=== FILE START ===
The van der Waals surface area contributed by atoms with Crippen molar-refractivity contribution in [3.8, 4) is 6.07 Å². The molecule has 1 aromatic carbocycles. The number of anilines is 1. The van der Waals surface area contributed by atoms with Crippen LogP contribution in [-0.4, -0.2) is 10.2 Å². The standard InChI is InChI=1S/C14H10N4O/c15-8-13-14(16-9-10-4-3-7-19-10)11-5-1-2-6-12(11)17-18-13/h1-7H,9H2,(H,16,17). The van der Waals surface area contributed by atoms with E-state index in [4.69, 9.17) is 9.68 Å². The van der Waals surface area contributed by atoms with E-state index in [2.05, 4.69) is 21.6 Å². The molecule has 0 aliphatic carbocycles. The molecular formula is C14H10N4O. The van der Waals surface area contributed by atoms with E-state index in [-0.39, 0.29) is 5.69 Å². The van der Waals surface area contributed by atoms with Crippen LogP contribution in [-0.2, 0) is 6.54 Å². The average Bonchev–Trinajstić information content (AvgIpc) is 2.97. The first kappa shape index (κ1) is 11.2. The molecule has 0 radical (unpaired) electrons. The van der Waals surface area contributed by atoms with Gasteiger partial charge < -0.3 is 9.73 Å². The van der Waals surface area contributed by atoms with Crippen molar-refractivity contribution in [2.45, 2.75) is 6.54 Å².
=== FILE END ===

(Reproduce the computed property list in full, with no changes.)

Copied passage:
The van der Waals surface area contributed by atoms with Crippen molar-refractivity contribution in [3.8, 4) is 6.07 Å². The molecule has 1 aromatic carbocycles. The number of anilines is 1. The van der Waals surface area contributed by atoms with Crippen LogP contribution in [-0.4, -0.2) is 10.2 Å². The standard InChI is InChI=1S/C14H10N4O/c15-8-13-14(16-9-10-4-3-7-19-10)11-5-1-2-6-12(11)17-18-13/h1-7H,9H2,(H,16,17). The van der Waals surface area contributed by atoms with E-state index in [4.69, 9.17) is 9.68 Å². The van der Waals surface area contributed by atoms with E-state index in [2.05, 4.69) is 21.6 Å². The molecule has 0 aliphatic carbocycles. The molecular formula is C14H10N4O. The van der Waals surface area contributed by atoms with E-state index in [-0.39, 0.29) is 5.69 Å². The van der Waals surface area contributed by atoms with Crippen LogP contribution in [-0.2, 0) is 6.54 Å². The average Bonchev–Trinajstić information content (AvgIpc) is 2.97. The first kappa shape index (κ1) is 11.2. The molecule has 0 radical (unpaired) electrons. The van der Waals surface area contributed by atoms with Gasteiger partial charge < -0.3 is 9.73 Å². The van der Waals surface area contributed by atoms with Crippen molar-refractivity contribution in [2.45, 2.75) is 6.54 Å².